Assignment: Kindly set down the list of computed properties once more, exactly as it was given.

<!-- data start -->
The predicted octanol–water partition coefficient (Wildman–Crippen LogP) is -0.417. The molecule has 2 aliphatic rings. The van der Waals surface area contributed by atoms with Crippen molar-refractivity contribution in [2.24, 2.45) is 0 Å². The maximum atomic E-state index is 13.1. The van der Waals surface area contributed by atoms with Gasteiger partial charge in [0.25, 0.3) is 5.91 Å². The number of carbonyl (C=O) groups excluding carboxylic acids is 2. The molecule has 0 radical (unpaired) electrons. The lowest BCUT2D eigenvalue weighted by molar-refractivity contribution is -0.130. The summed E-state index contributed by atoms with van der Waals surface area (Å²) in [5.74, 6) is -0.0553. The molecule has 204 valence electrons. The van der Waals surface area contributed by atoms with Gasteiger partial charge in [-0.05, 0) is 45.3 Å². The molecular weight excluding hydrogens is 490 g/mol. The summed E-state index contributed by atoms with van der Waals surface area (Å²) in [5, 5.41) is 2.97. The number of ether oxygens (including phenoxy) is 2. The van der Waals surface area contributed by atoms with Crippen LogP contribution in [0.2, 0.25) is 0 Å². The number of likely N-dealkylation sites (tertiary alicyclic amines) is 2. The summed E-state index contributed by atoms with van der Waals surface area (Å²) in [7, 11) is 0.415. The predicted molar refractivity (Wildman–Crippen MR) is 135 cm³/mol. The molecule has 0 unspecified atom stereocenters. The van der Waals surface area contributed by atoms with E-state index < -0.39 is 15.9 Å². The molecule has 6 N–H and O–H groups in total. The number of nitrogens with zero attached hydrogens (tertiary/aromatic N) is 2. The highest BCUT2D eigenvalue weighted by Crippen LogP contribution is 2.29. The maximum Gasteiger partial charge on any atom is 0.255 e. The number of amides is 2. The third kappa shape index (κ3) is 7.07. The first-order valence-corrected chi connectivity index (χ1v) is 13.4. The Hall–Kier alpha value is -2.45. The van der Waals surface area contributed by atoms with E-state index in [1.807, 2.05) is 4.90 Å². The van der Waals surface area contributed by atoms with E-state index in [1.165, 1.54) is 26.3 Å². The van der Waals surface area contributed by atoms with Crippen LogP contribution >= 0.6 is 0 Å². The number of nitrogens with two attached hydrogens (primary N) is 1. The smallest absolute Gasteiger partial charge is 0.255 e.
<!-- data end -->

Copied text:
The predicted octanol–water partition coefficient (Wildman–Crippen LogP) is -0.417. The molecule has 2 aliphatic rings. The van der Waals surface area contributed by atoms with Crippen molar-refractivity contribution in [2.24, 2.45) is 0 Å². The maximum atomic E-state index is 13.1. The van der Waals surface area contributed by atoms with Gasteiger partial charge in [0.25, 0.3) is 5.91 Å². The number of carbonyl (C=O) groups excluding carboxylic acids is 2. The molecule has 0 radical (unpaired) electrons. The lowest BCUT2D eigenvalue weighted by molar-refractivity contribution is -0.130. The summed E-state index contributed by atoms with van der Waals surface area (Å²) in [5.74, 6) is -0.0553. The molecule has 204 valence electrons. The van der Waals surface area contributed by atoms with Gasteiger partial charge in [-0.05, 0) is 45.3 Å². The molecular weight excluding hydrogens is 490 g/mol. The summed E-state index contributed by atoms with van der Waals surface area (Å²) in [5, 5.41) is 2.97. The number of ether oxygens (including phenoxy) is 2. The van der Waals surface area contributed by atoms with Crippen LogP contribution in [0.2, 0.25) is 0 Å². The number of likely N-dealkylation sites (tertiary alicyclic amines) is 2. The summed E-state index contributed by atoms with van der Waals surface area (Å²) in [7, 11) is 0.415. The predicted molar refractivity (Wildman–Crippen MR) is 135 cm³/mol. The molecule has 0 unspecified atom stereocenters. The van der Waals surface area contributed by atoms with E-state index < -0.39 is 15.9 Å². The molecule has 6 N–H and O–H groups in total. The number of nitrogens with zero attached hydrogens (tertiary/aromatic N) is 2. The highest BCUT2D eigenvalue weighted by Crippen LogP contribution is 2.29. The maximum Gasteiger partial charge on any atom is 0.255 e. The number of amides is 2. The third kappa shape index (κ3) is 7.07. The first-order valence-corrected chi connectivity index (χ1v) is 13.4. The Hall–Kier alpha value is -2.45. The van der Waals surface area contributed by atoms with E-state index in [1.807, 2.05) is 4.90 Å². The van der Waals surface area contributed by atoms with E-state index in [1.165, 1.54) is 26.3 Å². The van der Waals surface area contributed by atoms with Crippen LogP contribution >= 0.6 is 0 Å². The number of nitrogens with two attached hydrogens (primary N) is 1. The smallest absolute Gasteiger partial charge is 0.255 e.